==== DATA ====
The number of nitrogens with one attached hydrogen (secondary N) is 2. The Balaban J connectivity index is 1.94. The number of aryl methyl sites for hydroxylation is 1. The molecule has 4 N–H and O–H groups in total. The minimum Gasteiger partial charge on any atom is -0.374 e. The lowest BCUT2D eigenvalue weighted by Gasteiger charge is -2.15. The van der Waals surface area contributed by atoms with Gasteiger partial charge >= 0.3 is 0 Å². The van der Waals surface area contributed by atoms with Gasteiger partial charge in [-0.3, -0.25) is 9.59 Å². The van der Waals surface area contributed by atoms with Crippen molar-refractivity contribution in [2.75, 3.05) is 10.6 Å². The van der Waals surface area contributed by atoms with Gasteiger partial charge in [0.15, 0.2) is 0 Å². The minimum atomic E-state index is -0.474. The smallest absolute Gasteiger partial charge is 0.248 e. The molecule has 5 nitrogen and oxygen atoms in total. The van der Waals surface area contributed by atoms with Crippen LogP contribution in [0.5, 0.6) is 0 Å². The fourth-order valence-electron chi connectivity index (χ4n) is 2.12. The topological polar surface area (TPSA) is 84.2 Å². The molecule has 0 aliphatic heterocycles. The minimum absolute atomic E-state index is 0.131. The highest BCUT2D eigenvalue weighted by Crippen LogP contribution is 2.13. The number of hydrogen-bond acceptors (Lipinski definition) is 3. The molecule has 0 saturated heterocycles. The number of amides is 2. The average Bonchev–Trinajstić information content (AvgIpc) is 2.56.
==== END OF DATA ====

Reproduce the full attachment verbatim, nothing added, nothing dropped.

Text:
The number of nitrogens with one attached hydrogen (secondary N) is 2. The Balaban J connectivity index is 1.94. The number of aryl methyl sites for hydroxylation is 1. The molecule has 4 N–H and O–H groups in total. The minimum Gasteiger partial charge on any atom is -0.374 e. The lowest BCUT2D eigenvalue weighted by Gasteiger charge is -2.15. The van der Waals surface area contributed by atoms with Gasteiger partial charge >= 0.3 is 0 Å². The van der Waals surface area contributed by atoms with Gasteiger partial charge in [-0.3, -0.25) is 9.59 Å². The van der Waals surface area contributed by atoms with Crippen molar-refractivity contribution in [2.75, 3.05) is 10.6 Å². The van der Waals surface area contributed by atoms with Gasteiger partial charge in [0.15, 0.2) is 0 Å². The minimum atomic E-state index is -0.474. The smallest absolute Gasteiger partial charge is 0.248 e. The molecule has 5 nitrogen and oxygen atoms in total. The van der Waals surface area contributed by atoms with Crippen LogP contribution in [0.5, 0.6) is 0 Å². The fourth-order valence-electron chi connectivity index (χ4n) is 2.12. The topological polar surface area (TPSA) is 84.2 Å². The molecule has 0 aliphatic heterocycles. The minimum absolute atomic E-state index is 0.131. The highest BCUT2D eigenvalue weighted by Crippen LogP contribution is 2.13. The number of hydrogen-bond acceptors (Lipinski definition) is 3. The molecule has 0 saturated heterocycles. The number of amides is 2. The average Bonchev–Trinajstić information content (AvgIpc) is 2.56.